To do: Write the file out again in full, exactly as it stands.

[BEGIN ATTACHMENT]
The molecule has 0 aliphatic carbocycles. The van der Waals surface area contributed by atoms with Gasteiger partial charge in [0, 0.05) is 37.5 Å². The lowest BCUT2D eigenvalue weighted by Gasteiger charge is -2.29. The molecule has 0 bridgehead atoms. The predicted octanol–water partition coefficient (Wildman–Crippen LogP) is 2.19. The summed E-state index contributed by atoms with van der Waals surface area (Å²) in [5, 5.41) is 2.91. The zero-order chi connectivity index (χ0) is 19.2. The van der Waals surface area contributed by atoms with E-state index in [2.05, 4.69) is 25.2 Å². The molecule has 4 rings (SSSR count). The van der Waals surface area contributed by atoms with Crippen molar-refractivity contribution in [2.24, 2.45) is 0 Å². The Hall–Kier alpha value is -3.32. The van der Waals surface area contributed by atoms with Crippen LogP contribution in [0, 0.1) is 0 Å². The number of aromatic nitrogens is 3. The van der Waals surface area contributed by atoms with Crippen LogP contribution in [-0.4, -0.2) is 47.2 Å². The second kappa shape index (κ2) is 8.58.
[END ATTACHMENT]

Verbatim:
The molecule has 0 aliphatic carbocycles. The van der Waals surface area contributed by atoms with Gasteiger partial charge in [0, 0.05) is 37.5 Å². The lowest BCUT2D eigenvalue weighted by Gasteiger charge is -2.29. The molecule has 0 bridgehead atoms. The predicted octanol–water partition coefficient (Wildman–Crippen LogP) is 2.19. The summed E-state index contributed by atoms with van der Waals surface area (Å²) in [5, 5.41) is 2.91. The zero-order chi connectivity index (χ0) is 19.2. The van der Waals surface area contributed by atoms with E-state index in [2.05, 4.69) is 25.2 Å². The molecule has 4 rings (SSSR count). The van der Waals surface area contributed by atoms with Crippen molar-refractivity contribution in [2.24, 2.45) is 0 Å². The Hall–Kier alpha value is -3.32. The van der Waals surface area contributed by atoms with Crippen LogP contribution in [0, 0.1) is 0 Å². The number of aromatic nitrogens is 3. The van der Waals surface area contributed by atoms with Crippen LogP contribution in [-0.4, -0.2) is 47.2 Å². The second kappa shape index (κ2) is 8.58.